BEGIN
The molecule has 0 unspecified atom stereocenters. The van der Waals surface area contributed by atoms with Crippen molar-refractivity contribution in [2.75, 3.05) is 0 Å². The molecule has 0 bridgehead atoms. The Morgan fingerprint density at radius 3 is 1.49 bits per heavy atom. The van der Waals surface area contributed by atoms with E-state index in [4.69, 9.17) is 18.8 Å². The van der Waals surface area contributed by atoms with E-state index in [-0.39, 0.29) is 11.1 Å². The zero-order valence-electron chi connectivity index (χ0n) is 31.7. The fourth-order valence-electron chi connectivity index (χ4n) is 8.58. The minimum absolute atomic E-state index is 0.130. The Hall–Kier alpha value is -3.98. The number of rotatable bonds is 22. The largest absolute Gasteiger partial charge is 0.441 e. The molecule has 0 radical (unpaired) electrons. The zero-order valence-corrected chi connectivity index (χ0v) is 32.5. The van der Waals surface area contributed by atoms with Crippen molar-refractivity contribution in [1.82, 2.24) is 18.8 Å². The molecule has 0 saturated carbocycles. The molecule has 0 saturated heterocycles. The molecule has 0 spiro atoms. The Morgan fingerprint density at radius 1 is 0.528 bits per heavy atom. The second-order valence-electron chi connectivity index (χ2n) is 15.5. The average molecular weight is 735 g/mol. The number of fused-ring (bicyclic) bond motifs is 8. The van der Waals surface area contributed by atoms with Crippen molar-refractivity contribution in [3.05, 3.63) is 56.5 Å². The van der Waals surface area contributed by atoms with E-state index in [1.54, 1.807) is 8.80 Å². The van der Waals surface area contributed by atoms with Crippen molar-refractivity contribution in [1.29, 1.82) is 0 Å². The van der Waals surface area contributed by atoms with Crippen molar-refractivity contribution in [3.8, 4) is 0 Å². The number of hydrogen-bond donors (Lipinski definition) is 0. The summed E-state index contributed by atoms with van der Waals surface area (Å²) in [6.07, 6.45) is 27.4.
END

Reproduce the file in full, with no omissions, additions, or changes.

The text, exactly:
The molecule has 0 unspecified atom stereocenters. The van der Waals surface area contributed by atoms with Crippen molar-refractivity contribution in [2.75, 3.05) is 0 Å². The molecule has 0 bridgehead atoms. The Morgan fingerprint density at radius 3 is 1.49 bits per heavy atom. The van der Waals surface area contributed by atoms with E-state index in [4.69, 9.17) is 18.8 Å². The van der Waals surface area contributed by atoms with E-state index in [-0.39, 0.29) is 11.1 Å². The zero-order valence-electron chi connectivity index (χ0n) is 31.7. The fourth-order valence-electron chi connectivity index (χ4n) is 8.58. The minimum absolute atomic E-state index is 0.130. The Hall–Kier alpha value is -3.98. The number of rotatable bonds is 22. The largest absolute Gasteiger partial charge is 0.441 e. The molecule has 0 radical (unpaired) electrons. The zero-order valence-corrected chi connectivity index (χ0v) is 32.5. The van der Waals surface area contributed by atoms with Crippen molar-refractivity contribution in [1.82, 2.24) is 18.8 Å². The molecule has 0 saturated carbocycles. The molecule has 0 saturated heterocycles. The molecule has 0 spiro atoms. The Morgan fingerprint density at radius 1 is 0.528 bits per heavy atom. The second-order valence-electron chi connectivity index (χ2n) is 15.5. The average molecular weight is 735 g/mol. The number of fused-ring (bicyclic) bond motifs is 8. The van der Waals surface area contributed by atoms with Crippen molar-refractivity contribution in [3.05, 3.63) is 56.5 Å². The van der Waals surface area contributed by atoms with E-state index in [1.54, 1.807) is 8.80 Å². The van der Waals surface area contributed by atoms with Crippen molar-refractivity contribution in [1.29, 1.82) is 0 Å². The van der Waals surface area contributed by atoms with Crippen molar-refractivity contribution in [3.8, 4) is 0 Å². The number of hydrogen-bond donors (Lipinski definition) is 0. The summed E-state index contributed by atoms with van der Waals surface area (Å²) in [6.07, 6.45) is 27.4.